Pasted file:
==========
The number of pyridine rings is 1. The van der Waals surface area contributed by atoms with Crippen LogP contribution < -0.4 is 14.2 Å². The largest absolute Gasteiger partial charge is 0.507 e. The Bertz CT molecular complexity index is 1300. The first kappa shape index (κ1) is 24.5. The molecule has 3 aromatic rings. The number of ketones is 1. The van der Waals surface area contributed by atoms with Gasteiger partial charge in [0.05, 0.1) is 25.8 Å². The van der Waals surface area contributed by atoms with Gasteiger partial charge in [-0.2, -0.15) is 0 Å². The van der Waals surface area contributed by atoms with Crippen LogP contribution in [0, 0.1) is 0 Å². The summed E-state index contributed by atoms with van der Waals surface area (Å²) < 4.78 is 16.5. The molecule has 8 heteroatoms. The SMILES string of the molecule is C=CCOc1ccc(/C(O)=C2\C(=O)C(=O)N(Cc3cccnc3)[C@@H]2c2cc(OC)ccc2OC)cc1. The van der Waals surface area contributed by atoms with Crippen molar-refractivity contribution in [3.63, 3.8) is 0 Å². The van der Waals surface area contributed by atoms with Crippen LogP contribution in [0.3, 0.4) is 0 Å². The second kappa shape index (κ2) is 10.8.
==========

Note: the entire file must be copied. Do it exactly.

The number of pyridine rings is 1. The van der Waals surface area contributed by atoms with Crippen LogP contribution < -0.4 is 14.2 Å². The largest absolute Gasteiger partial charge is 0.507 e. The Bertz CT molecular complexity index is 1300. The first kappa shape index (κ1) is 24.5. The molecule has 3 aromatic rings. The number of ketones is 1. The van der Waals surface area contributed by atoms with Gasteiger partial charge in [0.05, 0.1) is 25.8 Å². The van der Waals surface area contributed by atoms with Gasteiger partial charge in [-0.2, -0.15) is 0 Å². The van der Waals surface area contributed by atoms with Crippen LogP contribution in [0, 0.1) is 0 Å². The summed E-state index contributed by atoms with van der Waals surface area (Å²) < 4.78 is 16.5. The molecule has 8 heteroatoms. The SMILES string of the molecule is C=CCOc1ccc(/C(O)=C2\C(=O)C(=O)N(Cc3cccnc3)[C@@H]2c2cc(OC)ccc2OC)cc1. The van der Waals surface area contributed by atoms with Crippen molar-refractivity contribution in [3.63, 3.8) is 0 Å². The van der Waals surface area contributed by atoms with Crippen LogP contribution in [0.3, 0.4) is 0 Å². The second kappa shape index (κ2) is 10.8.